As the Feb. 1 deadline looms, students and faculty members in the religious studies department at UNCG have gathered more than 3,000 signatures from around the country in support of their program.

The religious studies is one of 15 academic programs that was announced earlier this month as part of a preliminary list of programs to be cut from the university following a yearlong program review process initiated by UNCG administration.

The other programs suggested include the Bachelor’s in Anthropology, Bachelor’s of Science and Arts in Physics, foreign language courses in Chinese, Russian and Korean and the Masters in Mathematics.

In an email to Triad City Beat, UNCG junior Sophia Rosenberg said that they and others within the Religious Studies Department created two petitions to gather support for their program. The combined signatures from both petitions total 3,424 signatures as of Jan. 26.

Rosenberg, who came to UNCG in 2021, is a double major in religious studies and anthropology, both programs that were suggested to be cut.

The administration has noted that all students currently enrolled in programs that will be eliminated will be able to graduate with their respective degrees because the cutting process will take years to formalize.

Still, Rosenberg said that they “deeply love this department and the professors within it” and “believe there is no other department within the UNC system like it.”

“Religious Studies is a vital part of a fulfilling, well-rounded humanities and liberal arts education, which is what UNCG aims to provide to its students,” Rosenberg wrote. “In fact, it could not be more vital in today’s world, as it provides students with chances to understand how people all over the world live, find meaning, practice, and interpret the world in their respective religious traditions. The fact that UNCG is the only public university in Greensboro with a Religious Studies Department makes this especially important for the wider Greensboro and Guilford County population. An understanding of religion is essential if a community aims to promote diversity and equity amongst its members. Without Religious Studies, our knowledge regarding politics and political differences, culture, the lives and beliefs of others, health, sexuality and gender, psychology, current events, history, and above all, humanity, is incomplete.”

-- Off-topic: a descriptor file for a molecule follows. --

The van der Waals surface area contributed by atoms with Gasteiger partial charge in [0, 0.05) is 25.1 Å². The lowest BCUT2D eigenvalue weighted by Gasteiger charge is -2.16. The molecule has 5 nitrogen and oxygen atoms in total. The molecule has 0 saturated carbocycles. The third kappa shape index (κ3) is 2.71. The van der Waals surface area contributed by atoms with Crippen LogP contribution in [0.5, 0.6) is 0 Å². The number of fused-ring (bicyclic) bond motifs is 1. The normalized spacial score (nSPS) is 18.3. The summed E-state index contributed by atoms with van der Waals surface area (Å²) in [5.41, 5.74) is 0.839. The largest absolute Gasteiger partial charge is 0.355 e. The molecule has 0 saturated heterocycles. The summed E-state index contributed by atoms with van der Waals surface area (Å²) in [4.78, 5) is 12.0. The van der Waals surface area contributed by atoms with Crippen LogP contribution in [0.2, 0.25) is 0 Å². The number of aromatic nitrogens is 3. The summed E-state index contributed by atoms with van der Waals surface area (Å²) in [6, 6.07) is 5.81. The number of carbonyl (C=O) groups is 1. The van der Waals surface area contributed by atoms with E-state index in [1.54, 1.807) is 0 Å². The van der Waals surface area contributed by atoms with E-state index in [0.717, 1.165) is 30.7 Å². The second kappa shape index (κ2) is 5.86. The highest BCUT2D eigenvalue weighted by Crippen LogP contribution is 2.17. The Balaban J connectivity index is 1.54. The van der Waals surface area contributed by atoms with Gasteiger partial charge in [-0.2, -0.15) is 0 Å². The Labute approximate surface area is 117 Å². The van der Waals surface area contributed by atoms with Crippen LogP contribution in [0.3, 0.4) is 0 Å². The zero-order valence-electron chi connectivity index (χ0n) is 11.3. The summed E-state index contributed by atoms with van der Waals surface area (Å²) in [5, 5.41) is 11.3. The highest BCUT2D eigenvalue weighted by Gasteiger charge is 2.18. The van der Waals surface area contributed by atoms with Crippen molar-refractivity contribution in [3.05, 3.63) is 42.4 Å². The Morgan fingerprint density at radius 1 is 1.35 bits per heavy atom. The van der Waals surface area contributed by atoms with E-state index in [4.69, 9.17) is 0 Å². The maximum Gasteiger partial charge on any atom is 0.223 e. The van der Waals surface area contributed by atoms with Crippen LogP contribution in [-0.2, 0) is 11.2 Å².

Many of the signatures noted in the petition echo Rosenberg’s statements. While most of those who signed on hail from NC, many expressed their support from outside the state.

Justin Ritzinger of Miami, recalled his time at UNCG and expressed how the program helped set the path for his career in religious studies.

“I am a scholar of religious studies,” Ritzinger wrote. “Aside from all of the value that the study of religion adds to students understanding of human culture and history, my advisor once described UNC-G’s department as the best bang for the buck in America. It is a gem of a department in an unlikely place. It would be a shame to waste that.”

Greensboro-resident Daniel Rhodes brought the argument for keeping the program back to local ties.

“Greensboro is a refugee resettlement area,” he wrote. “We have an extremely diverse population comprised of immigrants and refugees. UNCG is the most diverse campus in the UNC system. In Greensboro we have two Synagogues, two Mosques, four Vietnamese Buddhist Temples, a Thai Temple (Greensboro Wat) that has been here close to 50 years, a Burmese Buddhist Temple in Jamestown and Laotian Buddhist Temple. Greensboro is also home to a portion of the Underground Railroad, supported by Quakers who were the original abolitionist in this country. How are we to prepare students to enter a world where many conflicts are rooted in religious misunderstanding and their ability to to engage in meaningful interfaith dialogue without a Religious Studies program?”

As reported by TCB, the academic program review process has been met with consistent and passionate pushback from faculty, students, staff and the wider Greensboro community. On Jan. 24, the Associate Dean in College of Arts and Sciences, Charles Bolton, resigned from that position to protest the process. Bolton remains employed at UNCG as a history professor according to reporting by the News and Record.

Professor Gregory Grieve, the head of the religious studies department, expressed gratitude for the support from those within the Greensboro community and beyond in a statement to TCB.

“The outpouring of support from our students, faculty, and community fills us with gratitude,” he said. “The thought of our program’s end brings a heavy heart, yet we treasure the 52 years spent nurturing the minds of extraordinary students. The absence of the Study of Religion would leave a void at UNCG, both intellectually and ethically. We respectfully urge the Chancellor to rethink this decision. We’re open to solutions, including integrating our program into a different department or repositioning our faculty, to preserve this vital pillar of learning.”

Chancellor Frank Gilliam is set to make his decision on Feb. 1.

Read TCB‘s past reporting on the story at the links below:

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